"Now there was a certain rich man, and he was clothed in purple and fine linen, living in luxury every day. A certain beggar, named Lazarus, was laid at his gate, full of sores, and desiring to be fed with the crumbs that fell from the rich man's table. Yes, even the dogs came and licked his sores. It happened that the beggar died, and that he was carried away by the angels to Abraham's bosom. The rich man also died, and was buried. In Hades, he lifted up his eyes, being in torment, and saw Abraham far off, and Lazarus at his bosom. He cried and said, 'Father Abraham, have mercy on me, and send Lazarus, that he may dip the tip of his finger in water, and cool my tongue! For I am in anguish in this flame.' But Abraham said, 'Son, remember that you, in your lifetime, received your good things, and Lazarus, in the same way, bad things. But now here he is comforted and you are in anguish. Besides all this, between us and you there is a great gulf fixed, that those who want to pass from here to you are not able, and that none may cross over from there to us.' He said, 'I ask you therefore, father, that you would send him to my father's house; for I have five brothers, that he may testify to them, so they won't also come into this place of torment.' But Abraham said to him, 'They have Moses and the prophets. Let them listen to them.' He said, 'No, father Abraham, but if one goes to them from the dead, they will repent.' He said to him, 'If they don't listen to Moses and the prophets, neither will they be persuaded if one rises from the dead.'" (Lk. 16v19-31, WEB)

Commentary
or, What others said

Commentary Critical and Explanatory on the Whole Bible
by Dr. Robert Jamieson (1802-1880), A.R. Fausset (1821-1910) and Prof. Dr. David Brown (1803-1897)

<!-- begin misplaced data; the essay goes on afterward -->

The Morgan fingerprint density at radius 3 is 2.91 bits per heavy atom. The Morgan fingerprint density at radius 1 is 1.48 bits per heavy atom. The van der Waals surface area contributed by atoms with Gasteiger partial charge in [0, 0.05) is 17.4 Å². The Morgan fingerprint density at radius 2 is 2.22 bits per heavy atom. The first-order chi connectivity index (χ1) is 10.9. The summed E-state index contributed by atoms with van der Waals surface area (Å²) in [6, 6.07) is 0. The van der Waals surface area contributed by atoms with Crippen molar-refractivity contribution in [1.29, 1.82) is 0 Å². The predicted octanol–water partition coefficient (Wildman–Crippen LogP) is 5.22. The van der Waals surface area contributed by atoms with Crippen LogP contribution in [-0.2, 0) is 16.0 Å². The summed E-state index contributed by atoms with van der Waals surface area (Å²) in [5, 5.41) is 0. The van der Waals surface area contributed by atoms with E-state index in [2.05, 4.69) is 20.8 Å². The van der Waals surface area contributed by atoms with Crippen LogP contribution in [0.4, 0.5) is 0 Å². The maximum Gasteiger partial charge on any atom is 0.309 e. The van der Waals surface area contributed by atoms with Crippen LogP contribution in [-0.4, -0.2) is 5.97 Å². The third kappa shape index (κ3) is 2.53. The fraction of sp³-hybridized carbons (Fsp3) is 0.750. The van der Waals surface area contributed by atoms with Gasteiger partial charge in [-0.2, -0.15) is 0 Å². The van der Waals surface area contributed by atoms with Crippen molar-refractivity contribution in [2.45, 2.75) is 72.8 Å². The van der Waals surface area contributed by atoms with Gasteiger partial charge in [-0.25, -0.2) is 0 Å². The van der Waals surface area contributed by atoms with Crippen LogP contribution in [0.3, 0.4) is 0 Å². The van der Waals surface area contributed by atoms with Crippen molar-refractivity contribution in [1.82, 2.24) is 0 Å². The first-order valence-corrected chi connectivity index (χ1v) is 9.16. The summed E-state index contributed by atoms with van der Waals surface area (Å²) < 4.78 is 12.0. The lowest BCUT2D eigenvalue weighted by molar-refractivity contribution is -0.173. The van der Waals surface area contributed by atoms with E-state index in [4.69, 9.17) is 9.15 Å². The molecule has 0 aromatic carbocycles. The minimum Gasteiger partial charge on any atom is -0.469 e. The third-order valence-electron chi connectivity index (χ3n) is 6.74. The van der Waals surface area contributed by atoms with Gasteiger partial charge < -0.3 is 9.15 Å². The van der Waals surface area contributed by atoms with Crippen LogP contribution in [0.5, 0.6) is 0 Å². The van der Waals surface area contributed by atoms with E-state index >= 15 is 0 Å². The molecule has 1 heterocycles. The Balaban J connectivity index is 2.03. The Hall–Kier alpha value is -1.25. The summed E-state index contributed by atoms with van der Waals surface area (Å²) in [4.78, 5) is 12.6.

"19. purple and fine linen, &c.--(Compare Esther 8:15 , Revelation 18:12 ); wanting nothing which taste and appetite craved and money could procure. 20, 21. laid--having to be carried and put down. full of sores--open, running, "not closed, nor bound up, nor mollified with ointment" ( Isaiah 1:6 ). 21. desiring to be fed with--but was not [GROTIUS, BENGEL, MEYER, TRENCH, &c.]. The words may mean indeed "was fain to feed on," or "gladly fed on," as in Luke 15:16 [ALFORD, WEBSTER and WILKINSON, &c.]. But the context rather favors the former. licked, &c.--a touching act of brute pity, in the absence of human relief. It is a case of heartless indifference, amidst luxuries of every kind, to one of God's poorest and most afflicted ones, presented daily before the eye. 22. died--His burial was too unimportant to mention; while "the rich man died and was buried"--his carcass carried in pomp to its earthly resting-place. in to Abraham's bosom--as if seen reclining next to Him at the heavenly feast ( Matthew 8:11 ). 23. in hell--not the final place of the lost (for which another word is used), but as we say "the unseen world." But as the object here is certainly to depict the whole torment of the one and the perfect bliss of the other, it comes in this case to much the same. seeth Abraham--not God, to whom therefore he cannot cry [BENGEL]. 24. Father Abraham--a well-founded, but unavailing, claim of natural descent ( Luke 3:8 , John 8:37 ). mercy on me--who never showed any ( James 2:3 ). send Lazarus--the pining victim of his merciless neglect. that he may--take me hence? No; that he dares not to ask. dip . . . tongue--that is the least conceivable and the most momentary abatement of his torment; that is all. But even this he is told is (1) unreasonable. 25, 26. Son--stinging acknowledgment of the claimed relationship. thou . . . Lazarus, &c.--As it is a great law of God's kingdom, that the nature of our present desires shall rule that of our future bliss, so by that law, he whose "good things," craved and enjoyed, were all bounded by time, could look for none after his connection with time had come to an end ( Luke 6:24 ). But by this law, he whose "evil things," all crowded into the present life, drove him to seek, and find, consolation in a life beyond the grave, is by death released from all evil and ushered into unmixed and uninterrupted good ( Luke 6:21 ). (2) It is impossible. 26. besides all this--independently of this consideration. a great gulf fixed--By an irrevocable decree there has been placed a vast impassable abyss between the two states, and the occupants of each. 27-31. Then he said--now abandoning all hope for himself. send him to my father's house, &c.--no waking up of good in the heart of the lost, but bitter reproach against God and the old economy, as not warning him sufficiently [TRENCH]. The answer of Abraham is, They are sufficiently warned. 30. Nay--giving the lie to Abraham. but if one went unto them from the dead, they will repent--a principle of awful magnitude and importance. The greatest miracle will have no effect on those who are determined not to believe. A real Lazarus soon "rose from the dead," but the sight of him by crowds of people, inclined thereby to Christ, only crowned the unbelief and hastened the murderous plots of the Pharisees against the Lord of glory; nor has His own resurrection, far more overpowering, yet won over that "crooked and perverse nation." [16]